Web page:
HL Deb 28 February 1881 vol 258 cc1835-6

My Lords, the very serious news from South Africa will so profoundly have affected your Lordships and the country, that the House will, I am sure, be anxious to receive from the Government any further intelligence of which they may be in possession. Perhaps the noble Earl the Secretary of State for the Colonies will give any information that he may have, both as to the events of yesterday, and as to the measures that may be about to be taken by Her Majesty's Government in view of the existing circumstances.


My Lords, I have no information beyond that which has already appeared in the public newspapers with regard to the lamentable event to which my noble Friend refers. The full particulars, as far as we know, have already been communicated to the public. I cannot allow this opportunity to pass—for I am afraid there is no doubt of the death of the gallant officer, who was Governor of Natal and Commander-in-Chief of these forces—without bearing my testimony to the very efficient and satisfactory way in which that lamented officer discharged his duties under the Colonial Office as Governor of Natal. With respect to the military operations in which he has been engaged, I am not competent, personally, to pronounce an opinion, nor would this be at all a fitting occasion to discuss them. I will only say that no one can doubt that Sir George Colley was an able and most energetic officer; and that if he has met with misfortune I think the country will not forget that he has fallen in its service, in the performance of a most arduous and difficult duty. With regard to the arrangements that are to be made to meet the present emergency, I have been for a long time to-day in conference with the military authorities. The arrangements are in progress. I am not in a position to announce them to-day; but no doubt I shall be able to do so tomorrow. I think, however, I may assure your Lordships that they will be such as are suitable to the emergency.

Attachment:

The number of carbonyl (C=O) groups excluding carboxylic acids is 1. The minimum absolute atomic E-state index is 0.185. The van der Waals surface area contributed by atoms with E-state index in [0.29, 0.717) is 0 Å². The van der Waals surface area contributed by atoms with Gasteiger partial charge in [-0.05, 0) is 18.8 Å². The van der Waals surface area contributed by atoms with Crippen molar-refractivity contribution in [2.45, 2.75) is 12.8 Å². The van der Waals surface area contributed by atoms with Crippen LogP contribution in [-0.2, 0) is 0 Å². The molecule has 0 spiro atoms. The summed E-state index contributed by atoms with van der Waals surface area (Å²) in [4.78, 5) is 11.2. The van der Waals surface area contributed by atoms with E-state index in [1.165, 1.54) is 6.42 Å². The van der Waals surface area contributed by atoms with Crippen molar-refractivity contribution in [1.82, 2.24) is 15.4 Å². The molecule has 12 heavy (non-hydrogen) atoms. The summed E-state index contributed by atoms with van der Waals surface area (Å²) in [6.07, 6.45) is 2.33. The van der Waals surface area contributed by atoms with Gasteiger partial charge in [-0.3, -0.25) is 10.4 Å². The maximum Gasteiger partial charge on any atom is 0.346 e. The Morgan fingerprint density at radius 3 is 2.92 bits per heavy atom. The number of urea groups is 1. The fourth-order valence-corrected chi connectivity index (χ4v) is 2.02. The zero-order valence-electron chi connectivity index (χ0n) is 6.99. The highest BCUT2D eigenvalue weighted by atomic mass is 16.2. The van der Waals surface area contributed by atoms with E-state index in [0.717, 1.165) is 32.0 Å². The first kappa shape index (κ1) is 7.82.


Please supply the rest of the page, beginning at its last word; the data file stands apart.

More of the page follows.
said, that as, of course, there was the deepest anxiety on the part of the relatives of those serving in the Transvaal, perhaps the noble Earl would state whether the accounts in the newspapers, with respect to the deaths and those who had escaped, were such as might be relied on.


My Lords, I did not mean to say that I vouched for all the information contained in the newspapers, but that the War Office had furnished to the newspapers all the information in their possession.